The comic Steven Wright once said that his mom made only two dishes for dinner: take it or leave it.
That's the same menu choices offered by researchers in San Diego when they told fourth-graders, "Hey, wanna grow a carrot?" (Take it). Or "Don't ever eat bad-for-you food." (Leave it.)
Guess what happened?
In a school-based nutrition program (Shaping Healthy Choices), fourth-graders become healthier when offered fun nutritional options such as gardening and choosing lunch from a cafeteria salad bar; had nutrition messages integrated into the curriculum; and got their parents involved with nutrition newsletters.
At the start of the school year, 56 percent of students were overweight. By the end, 38 percent. Their average Body Mass Index fell 9 points.
WHOA! That's a super change!
Schoolmates not in the program didn't lose weight or eat better, despite being told to avoid sweetened drinks and other unhealthy foods. Seems teaching good nutrition habits and growing your veggies inspire; negative messages misfire.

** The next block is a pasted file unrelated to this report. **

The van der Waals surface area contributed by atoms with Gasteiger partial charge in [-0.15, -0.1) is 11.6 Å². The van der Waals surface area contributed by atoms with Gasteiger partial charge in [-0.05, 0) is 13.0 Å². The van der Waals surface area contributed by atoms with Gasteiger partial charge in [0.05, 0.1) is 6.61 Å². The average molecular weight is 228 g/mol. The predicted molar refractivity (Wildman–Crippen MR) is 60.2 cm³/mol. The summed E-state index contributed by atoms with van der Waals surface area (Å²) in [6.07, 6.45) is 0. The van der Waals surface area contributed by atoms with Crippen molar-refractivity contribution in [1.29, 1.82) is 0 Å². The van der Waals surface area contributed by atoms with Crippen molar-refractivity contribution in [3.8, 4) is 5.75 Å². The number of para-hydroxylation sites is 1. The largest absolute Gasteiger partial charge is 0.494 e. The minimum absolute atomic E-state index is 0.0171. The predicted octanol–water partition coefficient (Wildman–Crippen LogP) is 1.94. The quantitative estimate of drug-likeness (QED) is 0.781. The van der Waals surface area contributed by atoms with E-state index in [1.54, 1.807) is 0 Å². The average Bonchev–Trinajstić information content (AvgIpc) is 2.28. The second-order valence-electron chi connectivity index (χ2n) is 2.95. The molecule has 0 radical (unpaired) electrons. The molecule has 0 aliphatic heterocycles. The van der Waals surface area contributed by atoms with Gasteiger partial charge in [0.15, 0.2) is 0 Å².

A free Shaping Healthy Choices program toolkit will be available online later this year. (In the meantime, other effective programs include Healthcorps.org for high-schoolers and the Cleveland Clinic's Food is Knowledge Program for K-2.)
To fund program components that take some cash, schools can run auctions, carwashes or sell a recipe book that the kids put together.
Old-school thinking was that vendors and marketers of fast food, candy and soda could put their products in schools to help raise cash. That's a case in which it's better to leave it than take it.
© 2014 Michael Roizen, M.D. and Mehmet Oz, M.D.
Distributed by King Features Syndicate, Inc.
© King Features Syndicate